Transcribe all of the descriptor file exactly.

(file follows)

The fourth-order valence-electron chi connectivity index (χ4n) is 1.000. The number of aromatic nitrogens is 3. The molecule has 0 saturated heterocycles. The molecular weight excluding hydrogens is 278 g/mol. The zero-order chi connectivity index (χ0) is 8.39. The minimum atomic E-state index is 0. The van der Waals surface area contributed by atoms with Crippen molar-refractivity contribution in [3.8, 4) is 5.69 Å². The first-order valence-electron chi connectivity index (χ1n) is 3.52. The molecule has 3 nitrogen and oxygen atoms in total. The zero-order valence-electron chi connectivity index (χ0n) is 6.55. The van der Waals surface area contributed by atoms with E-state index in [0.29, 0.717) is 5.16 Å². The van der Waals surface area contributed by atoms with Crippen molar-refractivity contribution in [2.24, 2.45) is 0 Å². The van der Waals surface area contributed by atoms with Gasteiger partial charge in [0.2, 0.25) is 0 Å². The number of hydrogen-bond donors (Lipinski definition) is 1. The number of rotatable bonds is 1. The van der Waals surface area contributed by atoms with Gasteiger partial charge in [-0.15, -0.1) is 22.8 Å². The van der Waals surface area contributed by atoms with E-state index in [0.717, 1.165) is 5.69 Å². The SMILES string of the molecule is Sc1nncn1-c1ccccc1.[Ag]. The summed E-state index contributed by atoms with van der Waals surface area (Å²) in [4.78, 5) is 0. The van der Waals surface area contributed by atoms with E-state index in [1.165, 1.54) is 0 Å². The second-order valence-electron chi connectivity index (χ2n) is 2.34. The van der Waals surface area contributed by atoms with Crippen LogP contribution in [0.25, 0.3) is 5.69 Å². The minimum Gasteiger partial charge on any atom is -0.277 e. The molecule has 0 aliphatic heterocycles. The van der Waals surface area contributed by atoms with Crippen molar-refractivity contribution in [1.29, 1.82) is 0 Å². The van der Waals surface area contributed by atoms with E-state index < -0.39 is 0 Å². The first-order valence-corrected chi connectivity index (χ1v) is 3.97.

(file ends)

The fourth-order valence-electron chi connectivity index (χ4n) is 1.000. The number of aromatic nitrogens is 3. The molecule has 0 saturated heterocycles. The molecular weight excluding hydrogens is 278 g/mol. The zero-order chi connectivity index (χ0) is 8.39. The minimum atomic E-state index is 0. The van der Waals surface area contributed by atoms with Crippen molar-refractivity contribution in [3.8, 4) is 5.69 Å². The first-order valence-electron chi connectivity index (χ1n) is 3.52. The molecule has 3 nitrogen and oxygen atoms in total. The zero-order valence-electron chi connectivity index (χ0n) is 6.55. The van der Waals surface area contributed by atoms with E-state index in [0.29, 0.717) is 5.16 Å². The van der Waals surface area contributed by atoms with Crippen molar-refractivity contribution in [2.24, 2.45) is 0 Å². The van der Waals surface area contributed by atoms with Gasteiger partial charge in [0.2, 0.25) is 0 Å². The number of hydrogen-bond donors (Lipinski definition) is 1. The number of rotatable bonds is 1. The van der Waals surface area contributed by atoms with Gasteiger partial charge in [-0.15, -0.1) is 22.8 Å². The van der Waals surface area contributed by atoms with E-state index in [0.717, 1.165) is 5.69 Å². The SMILES string of the molecule is Sc1nncn1-c1ccccc1.[Ag]. The summed E-state index contributed by atoms with van der Waals surface area (Å²) in [4.78, 5) is 0. The van der Waals surface area contributed by atoms with E-state index in [1.165, 1.54) is 0 Å². The second-order valence-electron chi connectivity index (χ2n) is 2.34. The van der Waals surface area contributed by atoms with Crippen LogP contribution in [0.25, 0.3) is 5.69 Å². The minimum Gasteiger partial charge on any atom is -0.277 e. The molecule has 0 aliphatic heterocycles. The van der Waals surface area contributed by atoms with Crippen molar-refractivity contribution in [1.29, 1.82) is 0 Å². The van der Waals surface area contributed by atoms with E-state index < -0.39 is 0 Å². The first-order valence-corrected chi connectivity index (χ1v) is 3.97.